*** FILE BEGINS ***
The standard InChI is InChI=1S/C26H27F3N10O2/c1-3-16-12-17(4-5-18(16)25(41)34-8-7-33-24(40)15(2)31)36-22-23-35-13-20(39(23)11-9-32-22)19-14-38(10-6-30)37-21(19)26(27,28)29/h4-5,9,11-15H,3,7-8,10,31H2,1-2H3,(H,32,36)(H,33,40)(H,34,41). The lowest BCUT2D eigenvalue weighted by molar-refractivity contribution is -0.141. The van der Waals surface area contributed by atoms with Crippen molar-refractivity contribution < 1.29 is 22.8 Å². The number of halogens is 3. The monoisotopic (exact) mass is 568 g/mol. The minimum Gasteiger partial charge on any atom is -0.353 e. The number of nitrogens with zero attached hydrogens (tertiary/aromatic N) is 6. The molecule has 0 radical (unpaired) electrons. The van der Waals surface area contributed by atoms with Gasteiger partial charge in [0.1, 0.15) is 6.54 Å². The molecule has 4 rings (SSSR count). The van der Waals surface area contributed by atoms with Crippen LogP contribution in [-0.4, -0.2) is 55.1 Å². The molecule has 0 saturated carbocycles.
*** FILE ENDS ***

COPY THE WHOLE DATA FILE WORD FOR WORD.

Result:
The standard InChI is InChI=1S/C26H27F3N10O2/c1-3-16-12-17(4-5-18(16)25(41)34-8-7-33-24(40)15(2)31)36-22-23-35-13-20(39(23)11-9-32-22)19-14-38(10-6-30)37-21(19)26(27,28)29/h4-5,9,11-15H,3,7-8,10,31H2,1-2H3,(H,32,36)(H,33,40)(H,34,41). The lowest BCUT2D eigenvalue weighted by molar-refractivity contribution is -0.141. The van der Waals surface area contributed by atoms with Crippen molar-refractivity contribution < 1.29 is 22.8 Å². The number of halogens is 3. The monoisotopic (exact) mass is 568 g/mol. The minimum Gasteiger partial charge on any atom is -0.353 e. The number of nitrogens with zero attached hydrogens (tertiary/aromatic N) is 6. The molecule has 0 radical (unpaired) electrons. The van der Waals surface area contributed by atoms with Gasteiger partial charge in [0.1, 0.15) is 6.54 Å². The molecule has 4 rings (SSSR count). The van der Waals surface area contributed by atoms with Crippen LogP contribution in [-0.4, -0.2) is 55.1 Å². The molecule has 0 saturated carbocycles.